Accra – farmers demonstration
The farmers are bitter that the dumping of cheap goods, coupled with western hypocrisy and their own government’s inaction have combined to kill their sources of livelihoods. As a result, their children have dropped out of school, wives, husbands and kinsmen have died in hospitals because they cannot pay fees.

Beware Westerners giving advice.
It’s not that the advice doesn’t work out to someone’s benefit,
it’s just that that someone isn’t you.

. . . most “development” of the 3rd world – most of the advice, often advice with a big stick, has been very bad for most countries that took it. The countries that got themselves out of undeveloped status didn’t do it by following the advice of western development experts . . .

Food versus fuel is the question most often asked about growing biofuel. But the carbon trading issue may also work against a developing country by creating economic pressure to keep it from developing.

Africa Journal is published by The Corporate Council on Africa. Check who is on their Board to get some idea of their viewpoint. The current issue features an article on growing biofuel in Africa by Katherine Constabile, republished at allAfrica.com.

Sub-Saharan Africa’s emerging biofuel industry serves the interests of developed markets on many levels, most notably by providing an alternative to hydrocarbon dependence. Industrialized countries subject to the Kyoto Protocol Greenhouse Gas Emissions caps can also meet their emissions reduction targets through Clean Development Mechanisms (CDMs).
. . .
Private and public sector institutions such as Agrinergy and the United Nations Conference on Trade and Development (UNCTAD) are currently working to streamline the CDM biofuel approval process, which will enable industrialized countries to facilitate biofuel projects in Africa for their benefit. Increasingly, Africa will be a frontier for developed nations to diversify their energy supplies and attain carbon “neutrality.”
. . .
China seeks to participate in the agriculture and biofuel craze, while the EU needs to reach its target that 5.75% of vehicle fuels be renewable by 2010. If the EU tries to reach this target from supplies in Europe alone, one quarter of the (European) Continent’s land would be covered with biofuel crops. No one wants that.

There is no mention of how much of the African continent might be covered with biofuel crops, and how that might matter to the people who live there. The article goes on to describe why and how Angola is the initial target for biodiesel production, and Mozambique for ethanol production. It mentions water supply as another problem, but is glibly vague about how it might be addressed.

Sugarcane in Brazil for instance evaporates approximately 2200 litres (of water) for every litre of ethanol produced. For drought-ridden areas of sub-Saharan Africa, this number is staggering.
. . .
Since developed nations benefit from the biofuel craze, political will and financial support to capture and recycle food water and tap into deep water tables will likely emerge. In addition, rainmaking techniques such as those utilized in Thailand and seawater-irrigation could also draw attention from researchers.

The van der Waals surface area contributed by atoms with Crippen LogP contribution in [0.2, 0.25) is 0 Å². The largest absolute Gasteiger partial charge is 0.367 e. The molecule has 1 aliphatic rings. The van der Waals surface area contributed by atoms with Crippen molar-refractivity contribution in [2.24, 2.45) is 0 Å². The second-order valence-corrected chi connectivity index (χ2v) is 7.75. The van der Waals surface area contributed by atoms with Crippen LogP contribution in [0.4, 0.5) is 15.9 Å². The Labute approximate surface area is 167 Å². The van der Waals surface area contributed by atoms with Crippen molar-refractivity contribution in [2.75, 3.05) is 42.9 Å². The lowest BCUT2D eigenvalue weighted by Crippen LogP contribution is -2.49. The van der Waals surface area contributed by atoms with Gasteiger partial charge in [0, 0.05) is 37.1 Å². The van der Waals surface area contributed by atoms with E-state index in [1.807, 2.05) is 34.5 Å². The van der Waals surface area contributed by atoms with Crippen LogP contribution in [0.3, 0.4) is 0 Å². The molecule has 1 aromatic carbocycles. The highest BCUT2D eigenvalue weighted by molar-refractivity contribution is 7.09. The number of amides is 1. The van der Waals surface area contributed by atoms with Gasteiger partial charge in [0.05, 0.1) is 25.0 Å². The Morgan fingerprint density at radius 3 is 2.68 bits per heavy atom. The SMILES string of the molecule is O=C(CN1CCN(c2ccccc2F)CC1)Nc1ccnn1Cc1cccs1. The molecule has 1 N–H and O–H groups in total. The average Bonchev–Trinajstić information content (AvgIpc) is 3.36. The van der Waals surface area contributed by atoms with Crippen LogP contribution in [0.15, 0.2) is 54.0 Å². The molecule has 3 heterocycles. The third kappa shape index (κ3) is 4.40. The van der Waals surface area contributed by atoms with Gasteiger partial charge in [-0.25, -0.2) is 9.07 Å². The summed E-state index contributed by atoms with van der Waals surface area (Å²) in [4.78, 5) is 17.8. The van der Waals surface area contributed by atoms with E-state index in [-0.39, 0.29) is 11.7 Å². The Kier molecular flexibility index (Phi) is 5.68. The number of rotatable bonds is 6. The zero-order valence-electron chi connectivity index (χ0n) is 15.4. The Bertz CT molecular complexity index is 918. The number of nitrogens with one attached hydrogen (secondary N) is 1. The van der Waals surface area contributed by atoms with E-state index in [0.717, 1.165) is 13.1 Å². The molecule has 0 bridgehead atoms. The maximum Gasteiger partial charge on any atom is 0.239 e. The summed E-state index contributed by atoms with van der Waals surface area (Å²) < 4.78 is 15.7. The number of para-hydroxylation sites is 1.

Tapping into deep water tables is worrisome. My undestanding is that the deep water table is not renewable, or not easily and quickly renewable. With this in mind, tapping in to it, to benefit the developed countries, and not the home country, with water loss of ratio of 2200 to 1, and none of that going to drinking water or food production, is short sighted and selfish exploitation. And that is about the kindest thing one can say of it. It is quite clear that the biofuel initiative is completely designed for the benefit of the developed world. Any benefit to the developing host country is vaguely speculative, and clearly an afterthought.

Then comes the usual sweet talk about how all this is a plus for African farmers.

Africa as a biofuel frontier seems inevitable. . . .However, the increased political will to produce biofuels yields immense trickle-down effects. The benefits to the countries at hand include a deployment of Africa’s agricultural potential, real investment into irrigation technologies, and lasting land-based infrastructural developments.

Just the words trickle down make me cringe. I find it hard to believe that anyone can say this seriously and not expect their audience to fall about laughing. That has been what Republicans have been preaching as economic policy in the US for at least the last 30 years. And it has worked, but in reverse. Benefits have trickled up, like a waterfall film run backwards. People at the top of the US economic heap are far richer in proportion to the middle class and the poor than they were 30 years ago. Working Americans have seen their wages stagnate or fall. And the US economy, its democracy, and its potential for the future have all been severely damaged.

I would say beware of anyone who talks enthusiastically of trickle down economic effects. As noted above: It’s not that the advice doesn’t work out to someone’s benefit, it’s just that that someone isn’t you.

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Switching to fiction, if you like a good story, see this short piece of speculative fiction by a Ghanaian author, set in Africa 50 years from now, touching on how carbon trading might evolve.